Mike Monteiro, author of the much celebrated Design is a Job, fields your questions about freelancing, approaching pitching - and how to tell when the time is right to fire a client
@TechnicallyBlue: For the beginner who considers freelancing. Would you suggest working in a design studio or large company first?
MM: First off, I’d never recommend that a beginner consider freelancing. There’s a lot to learn in this craft, and school only prepared you for some of it, and most likely none of the business end.
I get an email a day from inexperienced freelancers who do a ton of work and get left at the altar with unpaid invoices and unpaid bills.
If you’re serious about earning a living as a designer go out and find someone who’s been practicing the craft for a long time. They can teach you how to learn the ropes and help you avoid some of the potholes. You can find those people at both big companies and design studios, but at design studios you’ll have the added benefit of dealing with a variety of different problems. Under no circumstances should you start your career at a place where you’re the only designer or all the designers have the same level of experience.
@vayknights: How do you handle a client that requests marquees, iframes, justified text and splash pages?
MM: Same way I handle all client requests: I ask them to justify their reasoning.
Sometimes their reasoning is solid, and they’ve just worked their way into an inelegant solution. Your job is to walk them back to whatever problem they’re trying to solve and convince them that there are better ways to accomplish what they’re trying to do.
Sometimes their reasoning is off, or they’ve dug their heels in on a pet solution. Before taking anyone on as a client, do your due diligence and find out whether they’re going to be open to letting you solve the problem to the best of your ability or whether they’re just hiring you to execute their pet solutions. Never take on a client that you can’t reason or fight with. And never take on a job that you’re not willing to do right.
@MrQwest: Does firing a client ever become easy?
MM: No. And it never should. By the time you and your client have decided to work together it should be because you both believe that you’re committed to the same goal. Problems always arise during projects. But as long as you’re both still in agreement that you can reach that end goal in a way you can both be proud of you should make every attempt to work through those problems. I’ve only ever fired a client when I exhausted those attempts and saw no clear way to work through them. Firing them was the right thing to do, but it wasn’t done lightly.
@the_franchise: We know your thoughts on someone who refuses to pay on-time; what do you say to clients who balk at larger than expected bills?
MM: A client should never get a bill larger than they were expecting. If you’re about to run over on cost, tell your client before you do so. Don’t run over without an explicit agreement in writing. Otherwise, expect to eat that overrun. A client who pays a bill larger than they were expecting is doing you a favor.
@nanderson: Only this: "Why?"
MM: I used to be a smoker before my son was born. One time my doctor asked me why I smoked. I thought about it for a while and said “Because when I see other people smoke they’re so bad at it. They hold their cigarettes wrong. They use disposable lighters. It drives me nuts.”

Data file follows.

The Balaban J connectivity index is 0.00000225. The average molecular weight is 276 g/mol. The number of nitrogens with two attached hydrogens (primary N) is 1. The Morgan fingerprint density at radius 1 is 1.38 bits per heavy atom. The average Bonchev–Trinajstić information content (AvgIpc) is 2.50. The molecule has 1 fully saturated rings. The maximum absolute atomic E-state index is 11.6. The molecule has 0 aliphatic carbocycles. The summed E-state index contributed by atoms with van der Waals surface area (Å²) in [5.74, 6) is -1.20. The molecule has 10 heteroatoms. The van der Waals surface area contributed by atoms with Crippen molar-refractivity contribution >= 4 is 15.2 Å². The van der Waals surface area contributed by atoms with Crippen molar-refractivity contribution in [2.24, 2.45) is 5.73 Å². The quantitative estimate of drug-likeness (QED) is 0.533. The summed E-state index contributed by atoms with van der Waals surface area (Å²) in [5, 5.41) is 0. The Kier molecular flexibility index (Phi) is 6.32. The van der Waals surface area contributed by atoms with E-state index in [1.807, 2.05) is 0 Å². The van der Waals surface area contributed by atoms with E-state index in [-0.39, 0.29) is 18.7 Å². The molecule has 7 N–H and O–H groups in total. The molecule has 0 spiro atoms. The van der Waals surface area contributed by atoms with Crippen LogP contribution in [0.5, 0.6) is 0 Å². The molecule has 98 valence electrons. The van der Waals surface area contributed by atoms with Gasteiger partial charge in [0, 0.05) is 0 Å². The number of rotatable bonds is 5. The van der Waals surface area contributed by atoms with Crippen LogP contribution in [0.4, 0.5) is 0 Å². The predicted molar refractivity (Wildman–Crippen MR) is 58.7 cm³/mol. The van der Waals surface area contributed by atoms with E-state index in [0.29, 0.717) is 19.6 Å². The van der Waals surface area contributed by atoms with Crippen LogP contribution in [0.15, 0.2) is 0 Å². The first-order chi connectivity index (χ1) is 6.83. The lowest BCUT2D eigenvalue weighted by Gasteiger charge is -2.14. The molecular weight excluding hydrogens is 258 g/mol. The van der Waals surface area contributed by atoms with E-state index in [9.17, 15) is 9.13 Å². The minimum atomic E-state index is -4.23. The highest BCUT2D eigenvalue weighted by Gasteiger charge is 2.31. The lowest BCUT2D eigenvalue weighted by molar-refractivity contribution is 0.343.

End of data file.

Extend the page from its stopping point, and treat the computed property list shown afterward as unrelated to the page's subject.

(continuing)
I still carry a Zippo, btw.
@jazzpastord: How do you encourage brainstorming and dreaming? Are there technologies/apps that help with this?
MM: Absolutely. The human mind. It’s awesome at both of those things. And it does this amazing trick where it shuts down your body for an extended time every day just so it can brainstorm and dream. Your brain figures things out when you least expect it to. Let it happen. Carry a notebook around to record stuff as your brain feeds it to you. And never brainstorm in front of a computer. It’s useless.
@phuunet: What's the first, or most important, "why" question you ask a client when approaching a project?
MM: “Why are you doing this?”
The best clients have clear, articulate answers and their eyes light up as they explain it. They’re excited to put something in the world. They believe the world needs it and will be better off for it. If a project isn’t important to a client, and they don’t have a, dare I say, passion for what they’re doing the project won’t go well. The answer to this question, in and of itself, isn’t enough to decide whether to take on a project. But it’s enough to not take on a project. And just as importantly, ask yourself the same question about taking the project on.
@studentwebguide: Any advice for web design students trying to get into the industry?
MM: Plant a flag on the web. Make sure people can see your work online, but even more importantly: write! Make sure people can read evidence of your thought process. It’s not enough to show the work; you need to describe the problem at hand and how you went about solving it. When I’m interviewing designers, the work gets you in the door, but it’s your mouth that gets you hired.
@markaduffy: How much time and effort do you put into pitches. Do you mock up a PSD or just wireframe?
MM: When you’re pitching your job is to convince the client that you’re capable, not to walk in with a solution in hand. You don’t have the facts. You haven’t done the research. Don’t walk in with assumptions. When I walk into a pitch I have no idea how to solve a client’s problem, but I’m confident that I have a process for figuring it out. It’s the process that you pitch. Not the solution.
@gray: Where is my chapter five dirty joke? I was promised a dirty joke in chapter five.
MM: Read it again. It’s there.